Next Article in Journal
What about Sustainability? An Empirical Analysis of Consumers’ Purchasing Behavior in Fashion Context
Previous Article in Journal
Understanding Chinese Consumers’ Intention to Purchase Sustainable Fashion Products: The Moderating Role of Face-Saving Orientation
Article Menu
Issue 9 (September) cover image

Export Article

Sustainability 2017, 9(9), 1611; doi:10.3390/su9091611

A Research on Electricity Generation from Wind Corridors of Pakistan (Two Provinces): A Technical Proposal for Remote Zones
Department of Electrical Engineering, Shanghai Jiao Tong University, Shanghai 200240, China
Department of Electrical Engineering, Mehran UET SZAB Khp Mir’s Campus, Khairpur 66020, Pakistan
Department of Electrical Engineering, Sukkur IBA University, Sukkur 65200, Pakistan
Department of Electrical Engineering, Mehran University of Engineering & Technology, Jamshoro 76090, Pakistan
Department of Electrical Engineering, The Balochistan University of Information Technology, Engineering and Management Sciences (BUITEMS), Quetta 87300, Pakistan
Author to whom correspondence should be addressed.
Received: 19 August 2017 / Accepted: 6 September 2017 / Published: 12 September 2017


The non-renewable energy resources are limited and depleting gradually. As such, energy security has attained the greatest amount of attention globally than ever before. In the meantime, energy crises are already affecting the developing countries such as Pakistan, even though one-third of the population of the country is not even not connected to the national electricity grid. The population with access to on-grid electricity is enduring load shedding of more than 12 h a day. This situation is alarming and require immediate attention is required so as to add alternative energy resources to the country, which has long been relying on imported fuels. It is, therefore, high time that the abundant potential in the renewable energy resources of Pakistan such as solar, wind, and biomass are harnessed. These renewable energy resources are economical and environmentally friendly, and thus considered as sustainable, and the utilization of these in meeting energy demands can help to conserve conventional resources early diminishing. This paper provides a detailed description of the energy consumption and load-shedding scenario in Pakistan thereby focusing specifically Sindh and Baluchistan provinces. Since, wind energy is considered one of the cost-effective renewable resources, six potential sites in these two provinces are considered in this study. These sites lie within 250 km of the southeastern and 800 km of the southwestern regions of Pakistan. One-year wind speed data have been reported for variable heights of these proposed sites which represent to have an annual average wind speed of 6.63 m/s and 5.33 m/s respectively. The power generation data for these location of two provinces is 7.653 GWh, and 5.456 GWh per annum respectively. This study also elaborates on the advantages and disadvantages of harvesting and installing the wind energy and provides a technical proposal for the generation of electricity from the wind in the selected remote zones which are off the national grid. The findings of this paper will help concerned government departments to devise appropriate policies and attract investment in the wind energy sector to eradicate the on-going electricity crisis.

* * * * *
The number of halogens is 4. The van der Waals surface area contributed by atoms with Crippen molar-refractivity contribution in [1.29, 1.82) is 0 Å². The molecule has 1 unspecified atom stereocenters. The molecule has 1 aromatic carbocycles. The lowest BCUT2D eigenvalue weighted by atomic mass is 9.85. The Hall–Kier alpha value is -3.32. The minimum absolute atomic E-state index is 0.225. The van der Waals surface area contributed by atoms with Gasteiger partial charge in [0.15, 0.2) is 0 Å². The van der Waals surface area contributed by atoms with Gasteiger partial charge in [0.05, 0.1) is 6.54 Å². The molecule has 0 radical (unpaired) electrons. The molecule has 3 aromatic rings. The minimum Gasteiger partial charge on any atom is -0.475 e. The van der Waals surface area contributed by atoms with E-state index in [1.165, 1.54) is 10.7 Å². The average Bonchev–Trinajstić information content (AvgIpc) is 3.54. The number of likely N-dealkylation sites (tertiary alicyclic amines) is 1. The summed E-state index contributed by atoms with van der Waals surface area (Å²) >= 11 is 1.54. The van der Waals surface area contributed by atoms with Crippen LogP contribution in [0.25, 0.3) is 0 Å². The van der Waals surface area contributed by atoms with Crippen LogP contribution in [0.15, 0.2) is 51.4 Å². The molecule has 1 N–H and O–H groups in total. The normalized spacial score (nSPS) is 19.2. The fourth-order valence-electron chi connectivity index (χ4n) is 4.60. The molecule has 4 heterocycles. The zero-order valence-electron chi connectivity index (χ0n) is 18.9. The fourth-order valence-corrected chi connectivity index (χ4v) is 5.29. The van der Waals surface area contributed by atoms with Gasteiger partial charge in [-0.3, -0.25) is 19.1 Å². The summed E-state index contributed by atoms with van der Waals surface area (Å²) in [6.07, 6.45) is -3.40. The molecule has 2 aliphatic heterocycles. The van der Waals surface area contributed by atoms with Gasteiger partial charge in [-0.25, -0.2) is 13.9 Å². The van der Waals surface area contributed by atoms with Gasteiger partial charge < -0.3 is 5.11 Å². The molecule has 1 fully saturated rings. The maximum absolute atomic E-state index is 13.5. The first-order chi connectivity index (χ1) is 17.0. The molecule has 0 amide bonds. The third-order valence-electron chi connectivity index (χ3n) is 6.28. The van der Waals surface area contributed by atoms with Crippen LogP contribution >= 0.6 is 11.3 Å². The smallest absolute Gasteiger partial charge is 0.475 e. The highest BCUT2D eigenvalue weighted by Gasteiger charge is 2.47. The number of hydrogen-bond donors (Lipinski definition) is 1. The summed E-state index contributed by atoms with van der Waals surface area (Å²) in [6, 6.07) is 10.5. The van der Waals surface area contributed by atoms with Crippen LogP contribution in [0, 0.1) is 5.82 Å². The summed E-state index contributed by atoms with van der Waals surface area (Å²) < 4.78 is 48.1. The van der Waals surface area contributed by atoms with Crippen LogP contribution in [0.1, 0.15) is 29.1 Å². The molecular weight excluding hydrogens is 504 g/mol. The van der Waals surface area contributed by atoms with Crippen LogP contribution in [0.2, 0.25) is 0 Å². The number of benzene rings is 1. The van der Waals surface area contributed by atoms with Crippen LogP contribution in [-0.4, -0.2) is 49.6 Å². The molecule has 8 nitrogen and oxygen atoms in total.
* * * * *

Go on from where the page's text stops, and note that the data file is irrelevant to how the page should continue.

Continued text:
wind energy; kWh generation; the Sindh/Baluchistan wind corridor; matrix converter; high voltage direct current (HVDC)

1. Introduction

Energy, mainly in the form of electricity plays a significant role in the socio-economic growth and social prosperity of any country. The world is heavily dependent on non-renewable resources for meeting its energy demand. However, these resources are expected to deplete shortly provided that there is no any other major discovery. As such, if the on-going pattern of energy consumption is not changed, energy scarcity will become evident. It is, therefore, high time to choose sustainable power generation, alternatives for overcoming current electricity shortfalls, and conserving conventional energy resources for future generations. Power generation through renewable energy resources, solar and wind, is the best available option for investment towards meeting the rapidly growing electricity demand [1]. It is also important in the context that global temperature is rising and renewable energy resources are well known to be environmentally friendly. The fossil fuel age for North America, Europe, and Pacific Asia is estimated to be 10, 57 and 40 years, respectively. Therefore, it is necessary to minimize the dependence on fossil fuels for a sustainable future. This study, focusing on Pakistan’s electricity crisis, provides a pathway for the utilization of alternative energy resources, in particular, wind energy, for overcoming this electricity crisis and thus helping to raise the national per capita economic index [2].
Compared to other developing countries, Pakistan is facing a serious electricity shortfall. The majority of the rural areas of the country have no access to electricity and even the urban centers connected to the national grid are facing long hours of load shedding [3]. As such, at the moment even massive consumption of indigenous and imported non-renewable resources now seems to be inadequate for meeting the energy requirements of the country. However, these deficits in conventional resources can be compensated by harnessing abundantly available renewable resources such as the wind, solar and biomass energy. Amongst these renewable energy alternatives, the wind energy scenario is the most attractive and thus, in the southern wind corridor of Pakistan, which is comprised of appropriate sites for exploring wind behavior and wind power generation potential, is the focus of study. This part of the country is comprised of approximately 1100 km of coastal area which has the effective potential of wind power generation. As per the geographic survey, Pakistan is located at latitude 24′37″ in North and longitude 62′75″ in East. The landscape area covers an area of 803,950 km2 (approx.) which include four provinces, Sindh, Baluchistan, Punjab, and Khyber Pakhtun Khawa (KPK) alongside special zones of Gilgit-Baltistan and tribal areas in FATA and FANA. The greatest mountain ranges of Karakorum, Himalaya, and Hindukush, including the northern uplands of KPK and the northern tribal areas are also located in Pakistan. The Baluchistan province, along with the mountain ranges, is the largest deserted/barren land area. The Punjab province is almostly flat, five of the country’s most important rivers flow through it [4]. The Thar Desert and the Ran of Kutch is present in the east and west part of the Kirther range within the Sindh province of Pakistan. Sindh and Baluchistan provinces both have the largest wind corridors, which inspired us to choose these two provinces to carry out this study. The six energy zones identified in these provinces are Chuhar Jamali, Jamshoro, Thano Bola Khan, Kati Bandar, Hyderabad, Noori Abad, Gwadar and, Hubchoki. In this study, Aghore, Jiwani, Gadani, and Winder are considered for analyzing the wind potential for the power generation and for the installation of the wind turbines.